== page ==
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For Cinnaminson Robotics Teacher, Award Was Too Good To Be True

Patch logo Patch 2/22/2021 Anthony Bellano
a person smiling for the camera: When Nancy Mulville first learned she was honored as an Axalta All-Pro Teacher, she thought it was a scam. It wasn't. © Image courtesy Nancy Mulville When Nancy Mulville first learned she was honored as an Axalta All-Pro Teacher, she thought it was a scam. It wasn't.

CINNAMINSON, NJ — Nancy Mulville has been a teacher for more than 30 years, and she recently described what it felt like to be honored by her peers.

“It’s great to be recognized, especially by colleagues,” the programming and robotics teacher at Cinnaminson High School said.

Initially, she didn’t even believe it was real. Quite literally.

Mulville received an email on Dec. 2 from a representative from the Philadelphia Eagles football team telling her she had been selected as an Axalta All-Pro Teacher.

“I thought it was a scam. I didn’t even know I had been nominated,” Mullville said.

So she sent it to the trash and went about her day. When she was cleaning out her emails later, she showed it to her husband, and he had a different opinion.

“He thought it was real,” Mulville said. “Then I found a video of the winners from last year, and I saw one of our middle school teachers had won. So I emailed her, and she said it was real.”

Looking at the email, it might be easy to assume that it was too good to be true. The benefits of being named one of 10 teachers to receive the award include:

  • $2,000 donation to Cinnaminson High School to be used for school supplies or programming
  • Four tickets to an Eagles home game in the 2021 season
  • One reserved parking pass for an Eagles home game in the 2021 season
  • Personalized Replica Eagles jersey
  • Personalized Eagles football
  • Invitation for four guests to attend the Awards Reception at Lincoln Financial Field or virtually
  • Nomination for Teacher of the Year Award and the chance to earn an incremental $5,000 donation to Cinnaminson High School to be used for the school (to be presented at the award reception).

But it’s a very real award, and Mulville can use the proceeds in a very real way.

“I saw some curriculum on drones and thought that would be a cool unit for the spring,” Mulville said. “It would be cool to be able to go out to the court area and fly some drones.”

Yes, some students may be sitting in class, happen to look out their window and see some flying drones. Mulville teaches computer programming for a full-year and a robotics class that is one semester now, but will expand to a full year next year.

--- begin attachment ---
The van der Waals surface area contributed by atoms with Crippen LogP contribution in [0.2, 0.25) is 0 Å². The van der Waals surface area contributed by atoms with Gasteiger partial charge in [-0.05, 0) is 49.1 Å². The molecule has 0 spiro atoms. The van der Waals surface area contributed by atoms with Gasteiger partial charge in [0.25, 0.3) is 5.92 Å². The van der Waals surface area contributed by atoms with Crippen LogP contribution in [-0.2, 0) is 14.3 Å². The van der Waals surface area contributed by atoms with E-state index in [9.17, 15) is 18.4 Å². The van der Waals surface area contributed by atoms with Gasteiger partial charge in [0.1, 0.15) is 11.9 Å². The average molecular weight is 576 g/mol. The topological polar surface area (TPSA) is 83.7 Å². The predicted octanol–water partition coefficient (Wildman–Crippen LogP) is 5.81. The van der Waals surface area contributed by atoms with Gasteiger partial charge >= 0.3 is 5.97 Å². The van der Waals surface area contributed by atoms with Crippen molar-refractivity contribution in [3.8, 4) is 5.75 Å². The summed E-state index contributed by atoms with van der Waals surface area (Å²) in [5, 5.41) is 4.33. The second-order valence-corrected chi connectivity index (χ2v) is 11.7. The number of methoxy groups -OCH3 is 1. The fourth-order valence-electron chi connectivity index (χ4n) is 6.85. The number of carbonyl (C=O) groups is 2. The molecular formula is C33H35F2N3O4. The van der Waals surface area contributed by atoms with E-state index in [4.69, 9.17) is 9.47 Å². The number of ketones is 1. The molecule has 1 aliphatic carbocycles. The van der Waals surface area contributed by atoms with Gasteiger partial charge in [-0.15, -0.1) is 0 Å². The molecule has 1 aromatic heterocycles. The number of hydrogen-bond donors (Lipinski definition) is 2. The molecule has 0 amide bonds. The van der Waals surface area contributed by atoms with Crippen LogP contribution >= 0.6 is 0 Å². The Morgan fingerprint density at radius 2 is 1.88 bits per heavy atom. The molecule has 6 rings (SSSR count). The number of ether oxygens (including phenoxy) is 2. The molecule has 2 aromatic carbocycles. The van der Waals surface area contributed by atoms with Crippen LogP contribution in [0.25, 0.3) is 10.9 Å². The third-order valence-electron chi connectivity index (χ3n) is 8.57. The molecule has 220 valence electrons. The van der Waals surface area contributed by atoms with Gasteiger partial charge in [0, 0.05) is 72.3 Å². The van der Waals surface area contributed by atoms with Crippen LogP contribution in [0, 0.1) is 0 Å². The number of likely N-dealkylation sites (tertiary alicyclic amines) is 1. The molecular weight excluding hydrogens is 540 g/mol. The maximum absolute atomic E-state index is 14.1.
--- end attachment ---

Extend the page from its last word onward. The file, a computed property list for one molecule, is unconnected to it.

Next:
She also teaches financial readiness and AP Computer Science, and is a co-advisor for the school’s robotics team, which is in its third year and growing rapidly.

Mulville has a secondary math certification, and a master’s degree in technology and education from Chestnut Hill College.

She came to the Cinnaminson Public School District in 2002, and taught math for 14 years before being asked if she wanted to teach programming. She has now been in the Business and Technology Department for the last five years.

For the last four years, she has been a co-advisor for the Girls Who Code Program, which is a part of a national initiative that is aimed at closing the gender gap in the field of technology.

In Cinnaminson, the club is made up of girls at the high school and the middle school. She works with the middle school computer teacher, so she can get acquainted with the girls in 6th, 7th and 8th grades.

Her hope is that she can get them interested in the STEM field early, so that they embrace it in high school.

“Some girls I met in sixth grade are starting to come in now,” Mulville said. “It’s not an overwhelming number yet, but I hope that number continues to grow.”

As for the award, the Philadelphia Eagles and Axalta Coating Systems developed the All-Pro Teacher platform to recognize outstanding teachers (5th grade – 12th grade) in the tri-state area for their contribution to their students, school, and community, according to the email.

“After reading hundreds of nominations, we felt that your story stood out and deserved to be recognized as a member of this year’s class,” the email reads.

For now, it appears as though recognition will come virtually, although if the situation surrounding the coronavirus pandemic improves, it could be held in-person.

For more on the award, click here.

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